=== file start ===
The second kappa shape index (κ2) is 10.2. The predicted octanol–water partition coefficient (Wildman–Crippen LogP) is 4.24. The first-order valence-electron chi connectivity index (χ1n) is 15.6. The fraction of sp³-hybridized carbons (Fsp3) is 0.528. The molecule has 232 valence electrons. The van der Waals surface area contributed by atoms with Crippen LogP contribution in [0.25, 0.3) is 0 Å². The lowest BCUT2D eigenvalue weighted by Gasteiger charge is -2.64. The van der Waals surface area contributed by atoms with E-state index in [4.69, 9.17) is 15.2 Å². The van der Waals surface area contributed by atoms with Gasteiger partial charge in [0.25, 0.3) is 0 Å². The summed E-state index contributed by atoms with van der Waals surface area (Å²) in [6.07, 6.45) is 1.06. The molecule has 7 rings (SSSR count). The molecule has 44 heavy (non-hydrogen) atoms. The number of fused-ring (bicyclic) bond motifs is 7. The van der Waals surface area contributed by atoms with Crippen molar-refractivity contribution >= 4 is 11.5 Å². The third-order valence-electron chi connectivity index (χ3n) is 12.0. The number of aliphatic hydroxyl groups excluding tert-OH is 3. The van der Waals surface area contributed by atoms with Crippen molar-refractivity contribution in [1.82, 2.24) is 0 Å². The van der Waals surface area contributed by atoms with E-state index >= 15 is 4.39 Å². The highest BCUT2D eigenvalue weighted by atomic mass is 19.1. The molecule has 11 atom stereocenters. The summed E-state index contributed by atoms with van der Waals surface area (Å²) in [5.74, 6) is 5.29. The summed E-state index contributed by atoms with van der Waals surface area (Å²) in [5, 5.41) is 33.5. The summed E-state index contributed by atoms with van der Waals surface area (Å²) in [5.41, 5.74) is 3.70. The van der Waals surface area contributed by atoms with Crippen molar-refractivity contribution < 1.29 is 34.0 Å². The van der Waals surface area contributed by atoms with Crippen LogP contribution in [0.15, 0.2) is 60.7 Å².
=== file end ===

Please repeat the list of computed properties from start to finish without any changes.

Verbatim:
The second kappa shape index (κ2) is 10.2. The predicted octanol–water partition coefficient (Wildman–Crippen LogP) is 4.24. The first-order valence-electron chi connectivity index (χ1n) is 15.6. The fraction of sp³-hybridized carbons (Fsp3) is 0.528. The molecule has 232 valence electrons. The van der Waals surface area contributed by atoms with Crippen LogP contribution in [0.25, 0.3) is 0 Å². The lowest BCUT2D eigenvalue weighted by Gasteiger charge is -2.64. The van der Waals surface area contributed by atoms with E-state index in [4.69, 9.17) is 15.2 Å². The van der Waals surface area contributed by atoms with Gasteiger partial charge in [0.25, 0.3) is 0 Å². The summed E-state index contributed by atoms with van der Waals surface area (Å²) in [6.07, 6.45) is 1.06. The molecule has 7 rings (SSSR count). The molecule has 44 heavy (non-hydrogen) atoms. The number of fused-ring (bicyclic) bond motifs is 7. The van der Waals surface area contributed by atoms with Crippen molar-refractivity contribution >= 4 is 11.5 Å². The third-order valence-electron chi connectivity index (χ3n) is 12.0. The number of aliphatic hydroxyl groups excluding tert-OH is 3. The van der Waals surface area contributed by atoms with Crippen molar-refractivity contribution in [1.82, 2.24) is 0 Å². The van der Waals surface area contributed by atoms with E-state index >= 15 is 4.39 Å². The highest BCUT2D eigenvalue weighted by atomic mass is 19.1. The molecule has 11 atom stereocenters. The summed E-state index contributed by atoms with van der Waals surface area (Å²) in [5.74, 6) is 5.29. The summed E-state index contributed by atoms with van der Waals surface area (Å²) in [5, 5.41) is 33.5. The summed E-state index contributed by atoms with van der Waals surface area (Å²) in [5.41, 5.74) is 3.70. The van der Waals surface area contributed by atoms with Crippen molar-refractivity contribution < 1.29 is 34.0 Å². The van der Waals surface area contributed by atoms with Crippen LogP contribution in [0.15, 0.2) is 60.7 Å².